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Small is Beautiful: How Container Size Impacts Deployment and Resource Usage

Written by 
Ogo Ozotta
Senior Devops Engineer
Small is Beautiful: How Container Size Impacts Deployment and Resource Usage
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Containers have become a popular choice for deploying applications due to their flexibility and scalability, but larger containers can impact deployment time, resource usage, scalability, and cost. By using minimal base images, reducing dependencies, removing unused files, using multi-stage builds, and dividing applications into smaller microservices, developers can optimize container size and minimize its impact on deployment and resource usage.

Optimizing Container Sizes 

Containerization has gained popularity as a means of deploying and managing applications in the field of software development. As businesses continue to look for ways to optimize their operations and reduce their environmental footprint, one area that's come under scrutiny is the size of the containers used for deployment. Applications can be packaged and executed using containers in a lightweight, portable manner in a variety of settings, from development to production. The size of the containers themselves is one component of containerization that is frequently disregarded. We will discuss the significance of container sizes for quick deployment and resource optimization in this blog article.

What is an Image, Container, and Dockerfile?

An image is a lightweight, standalone, executable package that contains all the necessary code, libraries, system tools, and runtime to execute an application. An image is created by assembling a set of instructions, usually through a Dockerfile, that specifies how to build the image. Images are static, and they can be shared and run on any system that supports Docker.

A container is a lightweight, portable, and self-contained executable package that is created from an image. A container is a running instance of an image that can be launched and managed on a host system. Containers are designed to be highly portable, and they can be run on any system that supports containerization.

A Dockerfile is a script used to build a Docker image. It contains a set of instructions for building an image, including the base image to use, the packages to install, and the commands to run. The Dockerfile is used to create a reproducible image that can be shared and run on any system that supports Docker.

Container size has a significant impact on resource utilization and deployment in a number of areas, including: 

  1. Time to Deploy: The longer it takes to deploy a container, the longer it will take to update or roll back an application. 
  2. Resource Usage: Larger containers use up more CPU (central processing unit) and memory, which can affect the performance of the host system.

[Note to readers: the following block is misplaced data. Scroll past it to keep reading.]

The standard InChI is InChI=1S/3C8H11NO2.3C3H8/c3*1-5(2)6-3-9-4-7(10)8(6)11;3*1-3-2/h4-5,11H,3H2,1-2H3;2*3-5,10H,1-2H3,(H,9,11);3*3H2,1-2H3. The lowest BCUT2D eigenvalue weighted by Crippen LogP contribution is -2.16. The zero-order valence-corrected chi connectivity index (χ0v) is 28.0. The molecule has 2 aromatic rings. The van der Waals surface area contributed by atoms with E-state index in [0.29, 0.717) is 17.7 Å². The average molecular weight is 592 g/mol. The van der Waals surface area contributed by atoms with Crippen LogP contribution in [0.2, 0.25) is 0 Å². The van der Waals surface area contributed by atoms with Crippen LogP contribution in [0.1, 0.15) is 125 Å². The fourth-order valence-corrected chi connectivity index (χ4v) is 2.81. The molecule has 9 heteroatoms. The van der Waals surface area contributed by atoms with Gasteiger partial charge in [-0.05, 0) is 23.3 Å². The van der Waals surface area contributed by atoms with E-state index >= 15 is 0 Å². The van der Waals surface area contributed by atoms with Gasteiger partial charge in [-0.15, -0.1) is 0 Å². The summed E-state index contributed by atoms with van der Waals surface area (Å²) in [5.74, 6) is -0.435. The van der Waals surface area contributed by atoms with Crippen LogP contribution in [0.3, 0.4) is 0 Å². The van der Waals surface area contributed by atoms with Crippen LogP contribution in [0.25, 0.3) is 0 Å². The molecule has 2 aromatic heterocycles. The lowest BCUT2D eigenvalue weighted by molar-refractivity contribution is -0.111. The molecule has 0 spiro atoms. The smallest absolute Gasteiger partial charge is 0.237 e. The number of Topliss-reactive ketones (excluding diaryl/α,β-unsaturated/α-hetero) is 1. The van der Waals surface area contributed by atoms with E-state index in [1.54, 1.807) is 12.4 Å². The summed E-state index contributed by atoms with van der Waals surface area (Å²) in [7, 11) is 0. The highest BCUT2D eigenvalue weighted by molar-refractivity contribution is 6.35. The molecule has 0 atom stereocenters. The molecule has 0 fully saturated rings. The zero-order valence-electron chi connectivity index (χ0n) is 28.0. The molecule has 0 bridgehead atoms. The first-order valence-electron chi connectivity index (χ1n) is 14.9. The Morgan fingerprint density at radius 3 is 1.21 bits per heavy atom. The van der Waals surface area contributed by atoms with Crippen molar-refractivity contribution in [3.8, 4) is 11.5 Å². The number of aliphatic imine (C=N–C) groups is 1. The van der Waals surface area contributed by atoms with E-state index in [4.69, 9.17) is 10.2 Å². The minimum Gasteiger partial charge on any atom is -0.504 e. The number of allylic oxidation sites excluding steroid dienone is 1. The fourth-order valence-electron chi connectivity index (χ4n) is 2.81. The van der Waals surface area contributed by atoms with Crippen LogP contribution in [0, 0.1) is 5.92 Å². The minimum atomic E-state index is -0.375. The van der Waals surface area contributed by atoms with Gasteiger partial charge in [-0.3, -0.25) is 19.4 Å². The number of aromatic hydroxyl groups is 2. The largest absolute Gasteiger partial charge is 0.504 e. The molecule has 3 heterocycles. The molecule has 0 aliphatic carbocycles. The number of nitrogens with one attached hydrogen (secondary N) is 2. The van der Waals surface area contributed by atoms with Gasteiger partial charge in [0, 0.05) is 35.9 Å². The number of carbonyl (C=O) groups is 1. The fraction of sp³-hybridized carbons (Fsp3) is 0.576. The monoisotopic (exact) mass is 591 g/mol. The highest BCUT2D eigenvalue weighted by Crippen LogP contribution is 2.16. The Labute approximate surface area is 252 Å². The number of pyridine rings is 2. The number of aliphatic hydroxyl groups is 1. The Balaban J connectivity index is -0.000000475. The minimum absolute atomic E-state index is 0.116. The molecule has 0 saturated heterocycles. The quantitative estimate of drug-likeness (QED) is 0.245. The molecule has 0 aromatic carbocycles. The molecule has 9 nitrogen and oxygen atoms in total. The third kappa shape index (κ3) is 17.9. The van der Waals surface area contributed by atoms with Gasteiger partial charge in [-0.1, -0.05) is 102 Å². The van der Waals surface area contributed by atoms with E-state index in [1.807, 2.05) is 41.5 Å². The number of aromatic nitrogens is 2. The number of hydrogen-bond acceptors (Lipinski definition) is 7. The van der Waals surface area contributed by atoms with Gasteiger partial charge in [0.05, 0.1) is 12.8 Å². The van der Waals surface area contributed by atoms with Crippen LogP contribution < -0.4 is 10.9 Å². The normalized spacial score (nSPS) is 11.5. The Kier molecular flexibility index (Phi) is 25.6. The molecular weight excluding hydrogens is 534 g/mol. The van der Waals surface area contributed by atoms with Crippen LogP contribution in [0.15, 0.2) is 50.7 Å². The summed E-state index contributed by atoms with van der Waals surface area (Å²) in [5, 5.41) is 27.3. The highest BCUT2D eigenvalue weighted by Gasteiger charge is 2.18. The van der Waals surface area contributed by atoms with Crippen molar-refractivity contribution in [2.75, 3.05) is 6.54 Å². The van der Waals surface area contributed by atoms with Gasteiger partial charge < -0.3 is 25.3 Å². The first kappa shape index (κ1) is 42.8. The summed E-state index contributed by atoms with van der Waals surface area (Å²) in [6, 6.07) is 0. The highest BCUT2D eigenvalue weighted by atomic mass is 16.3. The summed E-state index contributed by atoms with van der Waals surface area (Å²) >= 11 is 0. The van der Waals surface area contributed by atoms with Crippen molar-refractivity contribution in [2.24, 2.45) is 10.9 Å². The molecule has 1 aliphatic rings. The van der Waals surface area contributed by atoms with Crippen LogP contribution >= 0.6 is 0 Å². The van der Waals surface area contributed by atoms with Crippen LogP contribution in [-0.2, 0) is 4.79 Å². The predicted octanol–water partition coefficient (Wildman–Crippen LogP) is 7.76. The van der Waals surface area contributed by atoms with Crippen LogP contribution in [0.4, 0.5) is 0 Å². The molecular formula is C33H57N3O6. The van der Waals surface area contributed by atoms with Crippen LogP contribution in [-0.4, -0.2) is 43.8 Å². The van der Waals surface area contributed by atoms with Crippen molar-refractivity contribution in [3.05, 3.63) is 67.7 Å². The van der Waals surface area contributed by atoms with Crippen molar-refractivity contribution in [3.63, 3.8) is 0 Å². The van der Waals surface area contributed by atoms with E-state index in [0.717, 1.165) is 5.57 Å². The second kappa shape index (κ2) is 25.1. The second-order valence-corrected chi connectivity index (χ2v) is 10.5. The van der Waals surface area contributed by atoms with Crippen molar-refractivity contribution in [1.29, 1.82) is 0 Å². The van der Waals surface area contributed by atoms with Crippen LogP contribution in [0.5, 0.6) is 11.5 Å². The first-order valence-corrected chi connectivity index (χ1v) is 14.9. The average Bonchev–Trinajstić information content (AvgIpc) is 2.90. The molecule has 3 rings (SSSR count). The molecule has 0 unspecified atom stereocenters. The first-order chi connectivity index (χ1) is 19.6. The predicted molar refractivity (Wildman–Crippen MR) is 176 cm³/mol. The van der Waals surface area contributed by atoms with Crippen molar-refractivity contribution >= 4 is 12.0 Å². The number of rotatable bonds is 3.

3. Scalability: To manage increased traffic, numerous instances of the same container can operate at once because containers are made to grow horizontally. However, larger containers might need more resources, which would make scaling more difficult. 
  4. Cost: Running the program may get more expensive since larger containers may need more resources.

What is “Container size”? 

First, let's explain what "container size" means. The container size describes how much memory and disk space a container needs to function. Smaller containers demand less memory and disk space, which can significantly affect deployment speed and resource utilization. 

Managing the resources needed by the containers is one of the main issues when deploying applications in containers. Smaller images are quicker to download and transfer, which means they can be deployed more quickly. Oversized containers may take longer to install, use more memory, and require more CPU power, which can affect performance and raise costs. On the other hand, too-small containers might not have enough resources to run the application, which would lead to unstable and slow performance. For example, if you're deploying an application to hundreds or thousands of servers, shaving a few seconds off the deployment time can add up hours or even days of saved time.

It's crucial to optimize container sizes for the application being deployed in order to achieve a balance between these two extremes. This entails examining the resource needs of the application and identifying the ideal balance between container size and performance.

Best Practices for Container Size Optimization 

Consider the following best practices to optimize container size and reduce its effect on deployment and resource usage:

  1. Use Small Base Images: Instead of starting with a full Linux distribution when developing a Python web application for instance, use a minimal base image like Alpine. By doing this, the container's size can be decreased from about 1GB to 400MB or less as shown in the example below. 
  2. Reduce Dependencies: Only include the necessary libraries, not all the ones your program might require. For example, if you're constructing a Node.js application that just needs Express and Mongoose, only include those dependencies. By doing this, the container's size can be decreased from about 200MB to 50MB or less.
  3. Remove Unused Files: If your container contains any files that aren't required for the program to function, remove them. For instance, you might have temporary files or log files that are not required. The container's size may be decreased by several megabytes as a result. 
  4. Use Multi-Stage Builds: To keep the build environment and runtime environment separate, use multi-stage builds. By just including the files required for the runtime environment, this can reduce the size of the final image. For instance, after compiling a binary using a multi-stage build, you can transfer that binary into a smaller base image for the runtime environment. By doing this, the container's size can be decreased from several hundred megabytes to less than 50MB.